All Blacks make history with third RWC

Date published: October 30 2015

New Zealand made history at Twickenham, surviving a comeback from Australia to win 34-17 and become 2015 Rugby World Cup champions.

The Wallabies bravely defied the odds to claw their way back from 21-3 down to make it 21-17 in the second half, but it wasn’t to be their day. 

Instead Steve Hansen’s extraordinary side became the first team to win three World Cups, and the first to win consecutive titles. 

In the process they tore to shreds that nagging old record of having never won a World Cup away from home soil and sent off Richie McCaw and Dan Carter on the final high that their illustrious careers deserved. 

It’s the oldest cliché but points right before half-time are like a sledgehammer, except this time the Wallabies took one to the stomach either side of the break thanks to tries from Nehe Milner-Skudder and Ma’a Nonu. 

However, Australia scored twice during Ben Smith’s period in the sin-bin – thanks to David Pocock’s effort from a maul and Tevita Kuridrani – to bring a Halloween fixture that looked dead very much back to life.

Carter, finally playing on the game’s biggest stage, stepped up with a drop goal followed by a 49-metre penalty to put the All Blacks definitively out of reach.

Big hits in the first minute from Owen Franks and Conrad Smith and a chargedown set the tone, the beginning of a seven-minute assault inside the Wallabies’ half which ended with Carter scoring the game’s first points through a penalty.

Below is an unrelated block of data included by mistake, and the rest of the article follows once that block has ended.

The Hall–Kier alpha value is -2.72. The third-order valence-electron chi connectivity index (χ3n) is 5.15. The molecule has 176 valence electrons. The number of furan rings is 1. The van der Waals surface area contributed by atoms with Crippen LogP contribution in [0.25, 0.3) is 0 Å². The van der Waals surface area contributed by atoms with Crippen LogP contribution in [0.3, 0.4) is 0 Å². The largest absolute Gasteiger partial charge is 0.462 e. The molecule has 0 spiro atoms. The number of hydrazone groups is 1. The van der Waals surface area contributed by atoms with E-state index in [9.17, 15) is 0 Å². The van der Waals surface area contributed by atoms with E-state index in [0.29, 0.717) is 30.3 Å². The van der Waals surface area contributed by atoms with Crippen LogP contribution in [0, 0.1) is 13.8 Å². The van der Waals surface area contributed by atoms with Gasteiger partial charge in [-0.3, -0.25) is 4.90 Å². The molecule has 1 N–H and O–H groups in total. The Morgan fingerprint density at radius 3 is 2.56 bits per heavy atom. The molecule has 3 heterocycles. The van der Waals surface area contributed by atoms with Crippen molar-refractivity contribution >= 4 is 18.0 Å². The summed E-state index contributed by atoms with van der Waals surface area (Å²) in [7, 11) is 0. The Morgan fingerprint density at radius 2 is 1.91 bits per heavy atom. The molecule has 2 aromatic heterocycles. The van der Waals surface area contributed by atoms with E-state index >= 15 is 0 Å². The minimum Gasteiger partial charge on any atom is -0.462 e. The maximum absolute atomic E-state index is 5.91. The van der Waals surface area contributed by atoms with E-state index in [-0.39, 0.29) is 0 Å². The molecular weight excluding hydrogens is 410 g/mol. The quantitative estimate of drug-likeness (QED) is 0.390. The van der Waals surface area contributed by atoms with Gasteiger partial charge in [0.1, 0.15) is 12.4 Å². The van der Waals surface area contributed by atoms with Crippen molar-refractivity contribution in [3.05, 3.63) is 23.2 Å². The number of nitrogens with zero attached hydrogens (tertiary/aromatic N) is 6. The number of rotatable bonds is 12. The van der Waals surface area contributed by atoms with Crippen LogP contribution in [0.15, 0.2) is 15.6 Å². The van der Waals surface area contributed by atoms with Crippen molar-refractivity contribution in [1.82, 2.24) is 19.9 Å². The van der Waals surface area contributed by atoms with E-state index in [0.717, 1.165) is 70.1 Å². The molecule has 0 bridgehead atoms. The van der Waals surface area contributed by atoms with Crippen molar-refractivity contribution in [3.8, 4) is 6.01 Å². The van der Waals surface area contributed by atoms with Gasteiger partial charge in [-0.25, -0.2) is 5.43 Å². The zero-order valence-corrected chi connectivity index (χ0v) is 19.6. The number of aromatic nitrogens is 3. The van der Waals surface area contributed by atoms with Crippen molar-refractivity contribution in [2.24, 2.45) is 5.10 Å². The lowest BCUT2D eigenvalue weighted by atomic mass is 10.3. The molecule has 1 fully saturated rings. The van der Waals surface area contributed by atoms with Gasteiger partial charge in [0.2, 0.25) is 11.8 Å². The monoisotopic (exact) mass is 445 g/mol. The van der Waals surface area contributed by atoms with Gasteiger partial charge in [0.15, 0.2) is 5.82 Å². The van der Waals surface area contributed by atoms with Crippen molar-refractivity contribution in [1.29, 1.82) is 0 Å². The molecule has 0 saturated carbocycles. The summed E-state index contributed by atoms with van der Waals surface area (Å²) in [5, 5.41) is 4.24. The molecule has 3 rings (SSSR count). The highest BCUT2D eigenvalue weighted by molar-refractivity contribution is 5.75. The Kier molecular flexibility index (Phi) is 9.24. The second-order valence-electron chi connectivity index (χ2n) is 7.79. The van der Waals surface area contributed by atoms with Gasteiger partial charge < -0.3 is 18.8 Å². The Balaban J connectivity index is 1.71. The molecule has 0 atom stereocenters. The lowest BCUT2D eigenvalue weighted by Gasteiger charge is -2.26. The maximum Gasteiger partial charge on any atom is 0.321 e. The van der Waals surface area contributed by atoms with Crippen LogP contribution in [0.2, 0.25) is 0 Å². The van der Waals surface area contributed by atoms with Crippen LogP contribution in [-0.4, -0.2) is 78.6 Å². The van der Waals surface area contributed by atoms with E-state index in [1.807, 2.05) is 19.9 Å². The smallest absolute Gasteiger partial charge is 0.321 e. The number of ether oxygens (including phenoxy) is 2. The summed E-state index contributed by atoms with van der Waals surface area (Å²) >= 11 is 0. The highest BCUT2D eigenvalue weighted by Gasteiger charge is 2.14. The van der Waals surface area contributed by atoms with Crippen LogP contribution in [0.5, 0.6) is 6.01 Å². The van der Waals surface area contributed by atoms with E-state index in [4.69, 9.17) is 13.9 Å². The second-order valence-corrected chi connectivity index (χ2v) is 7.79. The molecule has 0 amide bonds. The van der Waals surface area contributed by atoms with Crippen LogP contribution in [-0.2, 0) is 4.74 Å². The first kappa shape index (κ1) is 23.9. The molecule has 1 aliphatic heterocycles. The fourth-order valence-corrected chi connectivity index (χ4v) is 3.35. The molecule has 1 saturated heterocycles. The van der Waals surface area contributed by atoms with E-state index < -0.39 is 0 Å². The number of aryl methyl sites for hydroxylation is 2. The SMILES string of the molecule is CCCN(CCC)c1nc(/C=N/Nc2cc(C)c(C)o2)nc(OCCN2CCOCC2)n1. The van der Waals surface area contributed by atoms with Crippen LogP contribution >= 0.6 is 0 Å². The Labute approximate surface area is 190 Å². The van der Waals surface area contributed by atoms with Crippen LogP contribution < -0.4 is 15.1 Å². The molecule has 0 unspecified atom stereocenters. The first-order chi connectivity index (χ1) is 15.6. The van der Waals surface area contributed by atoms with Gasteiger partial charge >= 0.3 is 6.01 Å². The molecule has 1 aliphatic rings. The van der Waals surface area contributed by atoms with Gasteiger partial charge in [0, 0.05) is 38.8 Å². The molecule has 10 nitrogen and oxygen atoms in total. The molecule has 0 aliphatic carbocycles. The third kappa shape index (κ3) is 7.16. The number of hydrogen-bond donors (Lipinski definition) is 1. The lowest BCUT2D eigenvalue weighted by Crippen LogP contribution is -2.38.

Pocock and the Wallabies have been kings of the turnovers at this World Cup but the All Blacks were prominent early on, thrice stealing the ball out of Australia’s hands.

Franks’ bind on the arm of Scott Sio allowed Foley to level the scores at 3-3 after 12 minutes, just before Kane Douglas departed early with a knee injury.

The pressure was obvious – a decision to tap by New Zealand close to the Australian line backfiring as the Wallabies won the penalty.

Penalties against Sekope Kepu for two dangerous tackles were spot-on calls from the referee, the latter allowing Carter to put New Zealand back ahead on 26 minutes as Matt Giteau departed for a Head Injury Assessment that brought his remarkable return to the World Cup stage to a sorry end.

New Zealand then got a lucky break – Nehe Milner-Skudder’s forward pass somehow going undetected by either the referee or his assistant Wayne Barnes before Carter was set up to make it 9-3 from out wide.

The same winger then finished off a moment of magic. With the Wallabies defence creaking before half-time, Conrad Smith’s deep inside pass set the All Blacks up for a second wave as Aaron Smith and Richie McCaw fluidly moved the ball out wide to Milner-Skudder for a try a minute ahead of the interval. Exquisite; there’s no other way to describe it.

Carter’s conversion, perfection from the sideline, gave the All Blacks a monster 16-3 half-time lead. Seven clean breaks to none from Australia and domination of the possession (68 percent) and territory (76 percent) were damning statistics.